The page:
One thing that needs to be pointed out is that only doing deltas <0.0300 is not universal over all commodities. Some like CL you need to be at an even lower delta. Some like SB you need to do higher deltas because there are none worth doing at <0.0300. They are at .01 or .02 and most of the time no bids.
Thanks for posting that Ron. I'm trying to pick up some 22 calls in Sugar which have a delta of -0.04 but the volume is pretty light. 21s would be easier to pick up but I'm a bit nervous that those may be too close.
I agree the 80s look a bit scary on Crude. I would love to pick up some more at 70 but that may be difficult.
Any thoughts on TYM13 puts? The market has been sideways to up and the seasonals favor the long side for the next few months. Was looking at the 124 and 125 puts. Could potentially get about 3% per month depending on cost and fills.
Wheat had a nice move up so I watching. If you scroll all the way to the end of the listed options for a certain month you will see the following:
May Contract Options 43 days to expiration close today..call it 725
Call Premium Total: $52,768.75
Put Premium Total: $163,881.25
Call/Put Premium Ratio: 0.32
Call Open Interest Total: 77,813
Put Open Interest Total: 52,600
Call/Put Open Interest Ratio: 1.48
Close today..call it 725. Real quick the 625 puts are at $87.50 and the 625 calls are at $5,068.75. The 830 (not 825's listed) puts are at $5,418.75 and the 830 calls are at $162.50. Calls outnumber Puts 1.48:1 but the put premium total is about 3x the call premium total.
Here is July, close at 720 with the close the same ratios:
July Contract Options 99 days to expiration
Call Premium Total: $36,387.50
Put Premium Total: $165,937.50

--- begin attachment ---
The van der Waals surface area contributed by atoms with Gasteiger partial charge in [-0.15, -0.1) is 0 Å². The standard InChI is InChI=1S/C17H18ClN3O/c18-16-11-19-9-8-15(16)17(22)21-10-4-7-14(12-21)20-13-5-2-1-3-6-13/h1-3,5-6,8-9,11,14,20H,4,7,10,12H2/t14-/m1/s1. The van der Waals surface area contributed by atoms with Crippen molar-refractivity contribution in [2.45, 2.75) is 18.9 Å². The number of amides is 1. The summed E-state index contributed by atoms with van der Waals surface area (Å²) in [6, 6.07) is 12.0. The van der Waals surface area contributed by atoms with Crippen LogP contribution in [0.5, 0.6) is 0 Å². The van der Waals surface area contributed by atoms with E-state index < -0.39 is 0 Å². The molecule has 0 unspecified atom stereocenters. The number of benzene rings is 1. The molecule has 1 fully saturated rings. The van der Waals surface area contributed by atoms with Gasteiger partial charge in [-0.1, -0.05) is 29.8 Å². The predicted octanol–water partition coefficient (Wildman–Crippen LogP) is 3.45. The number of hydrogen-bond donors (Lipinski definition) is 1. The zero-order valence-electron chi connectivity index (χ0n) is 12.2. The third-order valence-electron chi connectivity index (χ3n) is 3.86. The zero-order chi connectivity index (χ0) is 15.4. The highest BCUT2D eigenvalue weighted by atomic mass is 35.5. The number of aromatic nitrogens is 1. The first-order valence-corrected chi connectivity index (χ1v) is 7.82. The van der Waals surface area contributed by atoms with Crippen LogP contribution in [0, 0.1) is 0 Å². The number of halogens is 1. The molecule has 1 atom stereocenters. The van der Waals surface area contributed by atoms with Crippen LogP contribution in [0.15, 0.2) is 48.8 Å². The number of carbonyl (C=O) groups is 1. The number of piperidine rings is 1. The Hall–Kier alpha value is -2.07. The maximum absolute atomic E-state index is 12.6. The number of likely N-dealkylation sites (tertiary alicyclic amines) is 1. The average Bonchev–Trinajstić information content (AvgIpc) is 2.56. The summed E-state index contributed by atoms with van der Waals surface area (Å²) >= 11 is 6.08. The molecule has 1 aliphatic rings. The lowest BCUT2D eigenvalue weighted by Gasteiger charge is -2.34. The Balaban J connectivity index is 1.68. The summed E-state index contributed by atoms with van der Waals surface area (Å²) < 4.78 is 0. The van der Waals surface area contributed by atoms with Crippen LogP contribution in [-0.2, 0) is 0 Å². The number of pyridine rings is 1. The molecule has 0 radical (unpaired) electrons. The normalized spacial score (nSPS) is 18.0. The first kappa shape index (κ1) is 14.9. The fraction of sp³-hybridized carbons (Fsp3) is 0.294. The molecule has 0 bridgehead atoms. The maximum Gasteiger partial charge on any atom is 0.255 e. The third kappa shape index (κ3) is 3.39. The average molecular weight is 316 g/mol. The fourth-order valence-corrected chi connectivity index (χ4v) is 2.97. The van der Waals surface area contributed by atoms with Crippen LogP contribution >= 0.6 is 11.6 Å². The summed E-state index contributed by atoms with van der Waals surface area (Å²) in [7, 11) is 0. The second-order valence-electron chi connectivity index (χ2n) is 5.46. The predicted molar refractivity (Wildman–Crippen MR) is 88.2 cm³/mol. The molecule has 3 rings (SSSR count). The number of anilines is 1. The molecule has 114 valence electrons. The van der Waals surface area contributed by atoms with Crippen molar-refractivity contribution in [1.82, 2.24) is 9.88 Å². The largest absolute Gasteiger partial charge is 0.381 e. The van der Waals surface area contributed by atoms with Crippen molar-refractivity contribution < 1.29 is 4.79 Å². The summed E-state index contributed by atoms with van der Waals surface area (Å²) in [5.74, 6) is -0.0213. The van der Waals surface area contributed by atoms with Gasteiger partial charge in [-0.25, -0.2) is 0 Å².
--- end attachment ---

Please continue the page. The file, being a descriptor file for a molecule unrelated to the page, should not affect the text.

Call/Put Premium Ratio: 0.22
Call Open Interest Total: 60,260
Put Open Interest Total: 46,588
Call/Put Open Interest Ratio: 1.29
I am thinking that the call premium total is lower than the put premium total, even with calls having a higher OI, because there are more puts being held closer to the actual contract price. Most of the calls being held are further out. Is this telling me that most of these calls are bought (not sold by 'us') as long shots hoping that price will rise a lot with call buyers getting in the game on the cheap..hoping? And, the better chances are with the puts being held closer to the actual contract price? I just want to tell myself that i am seeing this correctly and if there is a readable trend here. For instance, the smart money is following the down trend. Now that I think about it I can look at my OX chain that shows the OI/VOL for each strike.....and that's what it looks like.
With a commodity like wheat there are a lot of commercial companies hedging wheat. If you are a buyer of wheat, for bread, cereal, etc., you would buy calls to protect yourself from a large price increase. I suspect that is why the calls are still being held even though they are far OTM.
The opposite for puts. If you are a seller of wheat you buy puts to protect against a price drop. If you bought wheat at a fixed price you might buy puts to cover yourself if the price dropped so that your competition, who might not have contracted ahead, doesn't have a large price advantage over you.
So the buyers of options aren't trying to make a profit on the position. They are buying options for insurance against a price movement against them.
The put premium total is higher because the price of wheat dropped and the put buyers are closer to ITM.
I don't know if you can glean any tradeworthy info from that data.
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